Photos released by the US-based Simon Wiesenthal Centre appear to show red banners with swastikas as well as smiling students wearing Nazi uniforms or saluting, some with swastikas painted on their faces.
A government official said on Wednesday that, according to the Sacred Heart College in the northern city of Chiang Mai, the parade was organised by the students, who had not intended to cause offence.
"The school officially explained that it was an internal sports day and students who were in the red team wanted to give a surprise by using swastikas as the background since it's the colour red," said Charnwit Tupsuphan, secretary of the Private Education Commission, a government body.
"Both students and the school expressed their regret and apologised," he added. "I've instructed all schools to be more careful about this kind of issue and to use it as a lesson."
The Israeli embassy said it had received a letter of apology after contacting the school.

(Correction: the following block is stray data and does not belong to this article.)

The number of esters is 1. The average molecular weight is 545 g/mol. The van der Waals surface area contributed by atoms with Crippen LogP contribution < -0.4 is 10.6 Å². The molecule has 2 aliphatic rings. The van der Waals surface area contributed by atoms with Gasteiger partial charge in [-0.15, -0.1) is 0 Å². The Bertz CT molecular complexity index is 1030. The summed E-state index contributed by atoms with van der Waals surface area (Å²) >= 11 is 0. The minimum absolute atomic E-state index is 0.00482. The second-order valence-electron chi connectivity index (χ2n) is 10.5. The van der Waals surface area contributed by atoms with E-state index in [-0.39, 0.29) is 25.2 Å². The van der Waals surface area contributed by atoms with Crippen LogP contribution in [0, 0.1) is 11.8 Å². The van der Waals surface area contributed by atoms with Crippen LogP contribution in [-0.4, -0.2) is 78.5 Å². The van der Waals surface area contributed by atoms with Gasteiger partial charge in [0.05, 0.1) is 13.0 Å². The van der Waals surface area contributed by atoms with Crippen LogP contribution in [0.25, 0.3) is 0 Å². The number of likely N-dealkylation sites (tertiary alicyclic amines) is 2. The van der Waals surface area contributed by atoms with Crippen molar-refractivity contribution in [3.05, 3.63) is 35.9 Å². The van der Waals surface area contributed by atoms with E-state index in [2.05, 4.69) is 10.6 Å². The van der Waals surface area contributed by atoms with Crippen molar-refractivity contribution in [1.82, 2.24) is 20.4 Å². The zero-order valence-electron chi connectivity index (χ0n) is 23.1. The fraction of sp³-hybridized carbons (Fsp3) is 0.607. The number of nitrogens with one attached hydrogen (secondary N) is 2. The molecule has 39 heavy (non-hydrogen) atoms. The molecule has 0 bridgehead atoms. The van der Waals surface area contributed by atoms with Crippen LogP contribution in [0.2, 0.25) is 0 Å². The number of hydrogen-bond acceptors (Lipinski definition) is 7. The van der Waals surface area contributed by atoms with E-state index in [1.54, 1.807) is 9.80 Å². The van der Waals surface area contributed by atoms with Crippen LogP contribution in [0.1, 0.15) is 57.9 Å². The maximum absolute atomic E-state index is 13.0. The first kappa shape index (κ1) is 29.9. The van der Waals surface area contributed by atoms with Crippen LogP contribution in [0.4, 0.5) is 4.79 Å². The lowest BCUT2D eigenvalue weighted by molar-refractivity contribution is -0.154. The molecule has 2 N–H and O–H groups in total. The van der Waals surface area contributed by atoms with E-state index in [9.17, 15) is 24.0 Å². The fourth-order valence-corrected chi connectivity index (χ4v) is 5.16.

"I think that really it was done out of ignorance, not out of bad intentions," Itzhak Shoham, the Israeli ambassador to Thailand, told AFP.
"Many people here in Asia are not aware of what happened in Europe," he added. "They tend to think that he [Hitler] was a hero and not a monster as he really was so I think it is important to strengthen the educational level."
In a statement on its website, the Simon Wiesenthal Centre called for "immediate action against all those responsible for promoting and facilitating this disgraceful display", noting that a similar incident had taken place at another school in Bangkok in 2007.
"It is difficult to calculate the hurt such a display inflicted on survivors of the Nazi Holocaust and the families of all victims of Nazism," it said.
The school could not immediately be reached for comment.